Can rights to rites trample on those who would limit them?
Adding to the aura of inevitablity around same-sex marriage is the presence of media companies taking a stand in what has been a culturally divisive issue by signing on to an amicus brief calling for the repeal of the federal Defense of Marriage Act as it comes before the Supreme Court on March 27.
The Walt Disney Co., CBS Corp. and Viacom were among the names on the list. Comcast this month announced it was contributing $1.5 million in advertising time to a Gay and Lesbian Alliance Against Defamation campaign.
It’s striking that a cultural wedge issue has shifted in public opinion to such a degree that corporations, and media companies in particular, don’t consider it too polarizing to touch, and are even willing to take a strong position.
As Fred Sainz, spokesman for the Human Rights Campaign, points out, only five companies dared to step up four years ago against Proposition 8, California’s ban on same-sex marriage. Now, with the Supreme Court weighing the constitutionality of both the Defense of Marriage Act and Prop 8, it’s like a bandwagon of hundreds has signed on, any skittishness giving way to the benefits of being on the rights side of a civil rights battle.
But that bandwagon feeling also has given fodder to those who would limit the right to marry, who complain of being ridiculed and even silenced in public debate, marginalized in a culture that points toward a “Modern Family” family.
A case in point came earlier this month, when DC Comics put on hold its plans to publish an Orson Scott Card-penned Superman story when the artist dropped out of the project, the target of an online protest, including a petition, of Card’s views on same-sex marriage. At the time of the original Prop 8 battle, Card most famously called for an overthrow of the government should the proposition fail. Card’s fiction may be separate from his politics, but his active role as a member of the board of the National Organization for Marriage, one of the leading groups fighting to ban same-sex marriage, has been as public as the protests against him.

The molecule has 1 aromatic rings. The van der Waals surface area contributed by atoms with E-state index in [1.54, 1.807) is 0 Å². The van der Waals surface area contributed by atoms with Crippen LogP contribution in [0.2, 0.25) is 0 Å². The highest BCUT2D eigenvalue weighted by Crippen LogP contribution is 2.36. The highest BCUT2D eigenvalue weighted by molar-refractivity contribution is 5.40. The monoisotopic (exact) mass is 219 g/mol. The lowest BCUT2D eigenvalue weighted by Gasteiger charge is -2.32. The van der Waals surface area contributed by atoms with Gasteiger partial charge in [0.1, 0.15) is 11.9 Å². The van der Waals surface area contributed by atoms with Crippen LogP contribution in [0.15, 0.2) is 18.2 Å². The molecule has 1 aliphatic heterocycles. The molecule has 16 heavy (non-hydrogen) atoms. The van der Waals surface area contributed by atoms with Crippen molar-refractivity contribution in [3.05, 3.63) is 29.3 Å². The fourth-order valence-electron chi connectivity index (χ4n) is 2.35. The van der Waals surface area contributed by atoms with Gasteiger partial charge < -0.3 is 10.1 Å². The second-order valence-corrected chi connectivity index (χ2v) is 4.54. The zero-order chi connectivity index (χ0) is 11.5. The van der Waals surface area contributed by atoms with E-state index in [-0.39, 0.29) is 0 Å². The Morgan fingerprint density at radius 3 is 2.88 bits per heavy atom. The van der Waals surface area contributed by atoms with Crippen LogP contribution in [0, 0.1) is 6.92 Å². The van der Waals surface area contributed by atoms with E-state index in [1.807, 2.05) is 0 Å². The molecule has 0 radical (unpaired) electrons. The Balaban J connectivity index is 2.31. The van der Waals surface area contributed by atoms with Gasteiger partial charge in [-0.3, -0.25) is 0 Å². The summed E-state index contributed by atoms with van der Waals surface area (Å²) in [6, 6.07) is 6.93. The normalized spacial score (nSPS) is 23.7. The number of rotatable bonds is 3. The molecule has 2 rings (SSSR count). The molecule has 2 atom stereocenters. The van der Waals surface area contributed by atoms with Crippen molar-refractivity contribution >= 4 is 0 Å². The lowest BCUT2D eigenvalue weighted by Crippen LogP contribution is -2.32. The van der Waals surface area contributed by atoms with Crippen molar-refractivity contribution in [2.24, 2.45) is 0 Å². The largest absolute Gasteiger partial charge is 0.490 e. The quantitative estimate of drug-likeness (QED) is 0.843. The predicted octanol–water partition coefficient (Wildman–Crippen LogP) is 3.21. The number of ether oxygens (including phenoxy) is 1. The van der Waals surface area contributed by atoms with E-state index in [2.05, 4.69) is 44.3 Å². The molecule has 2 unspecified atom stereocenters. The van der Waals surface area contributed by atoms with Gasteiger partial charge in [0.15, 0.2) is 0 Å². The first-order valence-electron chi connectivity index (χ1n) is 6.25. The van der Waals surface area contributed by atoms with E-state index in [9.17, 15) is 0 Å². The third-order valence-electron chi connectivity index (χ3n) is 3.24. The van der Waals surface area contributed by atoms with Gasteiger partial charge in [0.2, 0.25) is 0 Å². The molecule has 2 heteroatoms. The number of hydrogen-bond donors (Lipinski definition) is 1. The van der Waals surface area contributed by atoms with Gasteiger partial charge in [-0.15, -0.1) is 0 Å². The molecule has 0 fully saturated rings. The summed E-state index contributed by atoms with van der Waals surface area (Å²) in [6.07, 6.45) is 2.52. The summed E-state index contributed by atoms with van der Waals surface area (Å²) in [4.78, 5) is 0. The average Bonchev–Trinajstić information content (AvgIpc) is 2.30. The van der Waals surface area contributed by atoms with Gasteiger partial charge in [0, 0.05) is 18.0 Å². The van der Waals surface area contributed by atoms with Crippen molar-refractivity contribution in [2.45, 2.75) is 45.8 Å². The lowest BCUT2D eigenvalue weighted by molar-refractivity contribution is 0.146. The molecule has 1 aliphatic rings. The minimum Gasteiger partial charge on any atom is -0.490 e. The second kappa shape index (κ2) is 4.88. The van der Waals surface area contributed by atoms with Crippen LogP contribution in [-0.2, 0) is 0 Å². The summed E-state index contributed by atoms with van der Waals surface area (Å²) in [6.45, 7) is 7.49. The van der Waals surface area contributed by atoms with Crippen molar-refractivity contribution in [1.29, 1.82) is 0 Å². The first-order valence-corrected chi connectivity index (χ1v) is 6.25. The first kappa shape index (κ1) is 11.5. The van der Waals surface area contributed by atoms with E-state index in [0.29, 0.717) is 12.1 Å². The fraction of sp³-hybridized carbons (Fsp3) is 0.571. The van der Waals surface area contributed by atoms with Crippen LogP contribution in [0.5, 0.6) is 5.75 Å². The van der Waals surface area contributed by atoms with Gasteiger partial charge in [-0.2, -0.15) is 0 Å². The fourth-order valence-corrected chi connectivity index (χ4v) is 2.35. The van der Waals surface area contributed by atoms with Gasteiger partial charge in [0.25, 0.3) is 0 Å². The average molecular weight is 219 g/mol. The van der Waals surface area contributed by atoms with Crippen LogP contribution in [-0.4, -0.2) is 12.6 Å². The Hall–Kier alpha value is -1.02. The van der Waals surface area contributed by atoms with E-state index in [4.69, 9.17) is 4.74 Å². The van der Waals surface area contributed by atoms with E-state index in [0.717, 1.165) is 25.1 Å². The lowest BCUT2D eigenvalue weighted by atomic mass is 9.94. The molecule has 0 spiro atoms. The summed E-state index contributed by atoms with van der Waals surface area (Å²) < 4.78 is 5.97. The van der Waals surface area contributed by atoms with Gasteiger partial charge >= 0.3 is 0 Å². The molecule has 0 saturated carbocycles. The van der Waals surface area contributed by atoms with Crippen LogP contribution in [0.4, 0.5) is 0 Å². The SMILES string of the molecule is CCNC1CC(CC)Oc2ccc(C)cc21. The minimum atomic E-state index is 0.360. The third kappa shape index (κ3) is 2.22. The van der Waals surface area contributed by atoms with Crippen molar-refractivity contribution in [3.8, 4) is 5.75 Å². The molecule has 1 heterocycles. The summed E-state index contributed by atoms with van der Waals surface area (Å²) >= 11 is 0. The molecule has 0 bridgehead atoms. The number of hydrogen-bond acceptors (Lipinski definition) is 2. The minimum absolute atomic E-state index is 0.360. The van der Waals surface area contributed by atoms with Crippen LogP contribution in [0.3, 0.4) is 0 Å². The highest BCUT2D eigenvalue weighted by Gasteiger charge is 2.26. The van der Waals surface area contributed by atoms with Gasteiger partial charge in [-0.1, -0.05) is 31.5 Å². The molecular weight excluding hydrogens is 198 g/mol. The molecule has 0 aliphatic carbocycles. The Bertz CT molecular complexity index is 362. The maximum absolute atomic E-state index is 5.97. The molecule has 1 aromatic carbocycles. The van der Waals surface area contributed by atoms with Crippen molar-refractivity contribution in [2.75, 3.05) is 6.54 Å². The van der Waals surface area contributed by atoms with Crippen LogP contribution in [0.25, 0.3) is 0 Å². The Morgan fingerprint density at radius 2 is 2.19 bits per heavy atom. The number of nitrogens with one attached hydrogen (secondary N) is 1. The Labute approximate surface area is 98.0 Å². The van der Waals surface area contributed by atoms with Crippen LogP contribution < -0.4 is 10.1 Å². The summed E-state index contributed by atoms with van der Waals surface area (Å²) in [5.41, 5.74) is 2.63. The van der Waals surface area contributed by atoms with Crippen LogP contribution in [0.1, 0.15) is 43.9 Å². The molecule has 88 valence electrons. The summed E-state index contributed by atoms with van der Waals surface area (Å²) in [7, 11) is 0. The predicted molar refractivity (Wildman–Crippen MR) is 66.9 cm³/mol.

The result has been cries of McCarthyism among some opponents of same-sex marriage, and of blacklisting among some conservatives.
“If you’re an outspoken religious or political conservative in the entertainment industry, it’s open season by the liberal media, not just on your beliefs but on your right to work,” wrote Jeffrey Meyer of the conservative Media Research Council, in a story tweeted by the National Organization for Marriage.
Card himself isn’t commenting. But nearly 10 years ago, in a rambling essay arguing against same-sex marriage, he predicted that court approval of gay nuptials created a situation where “anyone who opposes this edict will be branded a bigot; any schoolchild who questions the legitimacy of homosexual marriage will be expelled for ‘hate speech.’ ”
As extreme as it sounds, does he, on a free speech level, have a point?
After all, in Hollywood, where there’s still some risk to performers coming out of the closet, there’s also backlash to those who say marriage is only that between a man and a woman, and certainly a furor over anything that smacks of antigay views. Mario Lopez caught flak last year for tweeting a Sunday craving for Chick-fil-A, on the heels of a nationwide boycott and counterprotest over a high-level company exec’s support of groups fighting against LGBT rights.
The fact that the legal effort against Prop 8 was financed and led by entertainment industry activists perhaps only further isolates social conservatives in the business.
Sainz says the HRC is respectful of those who have religious points of view, but he also notes that there is a “marketplace of ideas.” Freedom of speech does not mean freedom from furor over it. “The truth is,” he says, “this is simply the marketplace at work.” The risks of coming out, which were in full force when Ellen DeGeneres did just that on the cover of Time in 1998, have given way, Sainz says, to the perils of openly discriminating against people you don’t want to be married.
Jay Michaelson wrote in a report for Political Research Associates that the argument that there is a threat on “religious liberty” is really an attempt to reframe the debate, inverting victim and oppressor. “And there is a strong popular appeal to some basic arguments; after all, no one wants to abridge religious freedom.”
No matter what happens in the coming Supreme Court showdown, it’s an argument we will hear more of — one of tolerance by the intolerant — even as the demographic realities of what will be the next norm are changing.